The European Community faced several issues of international law in working through their decision to move forward with recognition. The first was how to consider the breakup of Yugoslavia. Serbia claimed that Croatia and Slovenia had seceded, and therefore had no right to any assets formerly belonging to the SFRY. On the other hand, other republics argued that Yugoslavia had simply disintegrated, and therefore they were entitled to their fair share of those assets. To advise it on the legal issues involved, the Conference on Yugoslavia created an arbitration commission of five constitutional judges headed by the President of the French Constitutional Council, Robert Badinter. Near the end of November 1991, the commission reported and the Conference ruled that “the SFRY is in the process of dissolution.” The commission based its judgment on the observation that the central government of the SFRY did not effectively exercise control over parts of the country. This raised the intriguing question of whether it would be possible for any entity in a federal state to bring about the dissolution of that state by simply ceasing to participate in it, surely not a principle that other states with minority issues, such as Spain, would find acceptable. Indeed, the implication of this ruling was that unitary states, such as the Serbs were demanding, are more desirable than federations or confederations because they are less susceptible to secession, an interesting decision in the age of the European Union. The decision also deprived Serbia and Montenegro of their international legal standing. Since the SFRY had “dissolved” rather than suffered the secession of several republics, technically it no longer existed, and in fact Serbia and Montenegro had to regain diplomatic recognition in the year that followed.
‘Independence and the fate of minorities’ is a component of the larger Scholars’ Initiative ‘Confronting Yugoslav Controversies’ (Second Edition), extracts of which will be published on TransConflict.com every Friday.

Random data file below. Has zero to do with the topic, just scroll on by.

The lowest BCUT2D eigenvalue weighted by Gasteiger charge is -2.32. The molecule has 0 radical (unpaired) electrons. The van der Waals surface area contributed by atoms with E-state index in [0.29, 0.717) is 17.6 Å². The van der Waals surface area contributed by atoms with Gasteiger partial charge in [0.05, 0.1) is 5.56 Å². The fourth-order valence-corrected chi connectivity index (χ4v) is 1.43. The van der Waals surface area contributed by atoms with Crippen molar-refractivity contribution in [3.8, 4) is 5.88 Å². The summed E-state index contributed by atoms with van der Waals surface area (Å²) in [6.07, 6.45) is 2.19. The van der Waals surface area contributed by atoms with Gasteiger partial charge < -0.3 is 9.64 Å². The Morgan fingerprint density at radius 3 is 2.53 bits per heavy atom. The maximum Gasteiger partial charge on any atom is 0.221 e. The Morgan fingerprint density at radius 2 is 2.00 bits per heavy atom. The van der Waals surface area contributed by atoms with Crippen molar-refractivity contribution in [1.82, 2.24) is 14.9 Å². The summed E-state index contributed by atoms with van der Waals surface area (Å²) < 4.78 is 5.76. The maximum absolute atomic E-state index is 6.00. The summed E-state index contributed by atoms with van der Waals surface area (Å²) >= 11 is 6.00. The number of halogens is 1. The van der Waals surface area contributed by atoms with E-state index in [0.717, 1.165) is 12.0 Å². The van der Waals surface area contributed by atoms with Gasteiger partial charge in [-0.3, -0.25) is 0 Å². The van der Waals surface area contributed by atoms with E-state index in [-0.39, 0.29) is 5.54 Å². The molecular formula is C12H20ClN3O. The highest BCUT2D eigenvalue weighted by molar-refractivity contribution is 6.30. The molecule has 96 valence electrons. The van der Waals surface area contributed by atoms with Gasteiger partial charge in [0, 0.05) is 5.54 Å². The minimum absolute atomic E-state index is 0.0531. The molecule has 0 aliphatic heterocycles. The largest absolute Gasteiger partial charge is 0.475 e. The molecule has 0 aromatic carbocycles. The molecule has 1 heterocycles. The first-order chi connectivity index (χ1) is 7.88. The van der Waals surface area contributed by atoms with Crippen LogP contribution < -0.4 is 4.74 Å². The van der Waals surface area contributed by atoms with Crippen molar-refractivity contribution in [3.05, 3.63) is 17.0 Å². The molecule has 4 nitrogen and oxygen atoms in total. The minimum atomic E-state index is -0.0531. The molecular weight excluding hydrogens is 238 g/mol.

65) Paul Gordon Lauren, The Evolution of International Human Rights: Visions Seen, 2nd ed. (Philadelphia: University of Pennsylvania Press, 2003), 188.
66) The percentages are as cited by Dušan Bataković, Yougoslavie: Nations, Religions, Idéologies (Lausanne, Switzerland: L’Age D’hommes, 1994), 242-43. According to the figures cited by Tim Judah, the percentage of the Albanian population of Serbia as a whole in 1991 was 16.6 percent, and of Serbs living in Croatia as a whole was 12.2 percent. Actually, of course, most Croatian Serbs did not live in Krajina, but in Zagreb and other urban areas. Tim Judah, The Serbs: History, Myth and the Destruction of Yugoslavia (New Haven: Yale University Press, 2000), 343-44.
67) James Gow argues, in fact, that “the committing of war crimes was the essence of Serbian strategy in the war” in The Serbian Project and Its Adversaries: A Strategy of War Crimes (London: Hurst, 2003), 2.
68) For thorough discussions of the legal issues surrounding recognition, see Marc Weller, “The International Response to the Dissolution of the Socialist Federal Republic of Yugoslavia,” The American Journal of International Law 86, no. 3 (1992): 569-607; and Roland Rich, “Recognition of States: The Collapse of Yugoslavia and the Soviet Union,” European Journal of International Law 4 (1993): 36-65.
69) Daniele Conversi has argued that in fact it was not Croatia and Slovenia who were seceding, but instead Serbia. By setting such aggressively irredentist conditions for maintenance of Yugoslavia, Serbia purposely undermined the relatively balanced structure of the state and insured its breakup. See his “Central Secession: Towards a New Analytical Concept? The Case of Former Yugoslavia,” Journal of Ethnic and Migration Studies 26, no. 2 (2000): 333-56, and “The Dissolution of Yugoslavia: Secession by the Centre?” in The Territorial Management of Ethnic Conflicts, ed. John Coakley (London: Frank Cass, 2003), 264-92.
70) Comments by Zoran Oklapčić have informed the discussion of the Badinter Commission, as have the critical remarks of Josip Glaurdić, “Review Essay: Charles Ingrao and Thomas A. Emmert, eds., Confronting the Yugoslav Controversies: A Scholars’ Initiative,” East European Politics & Societies 24, no. 2 (2010): 294-309.
71) Opinion No. 1, 29 November 1991, in The International Conference on the Former Yugoslavia: Official Papers, ed. B. G. Ramcharan (The Hague: Kluwer Law International, 1997), 1259-61.
72) See Hurst Hannum, “Self-Determination, Yugoslavia, and Europe: Old Wine in New Bottles?” Transnational Law and Contemporary Problems 3 (Spring 1993): 64.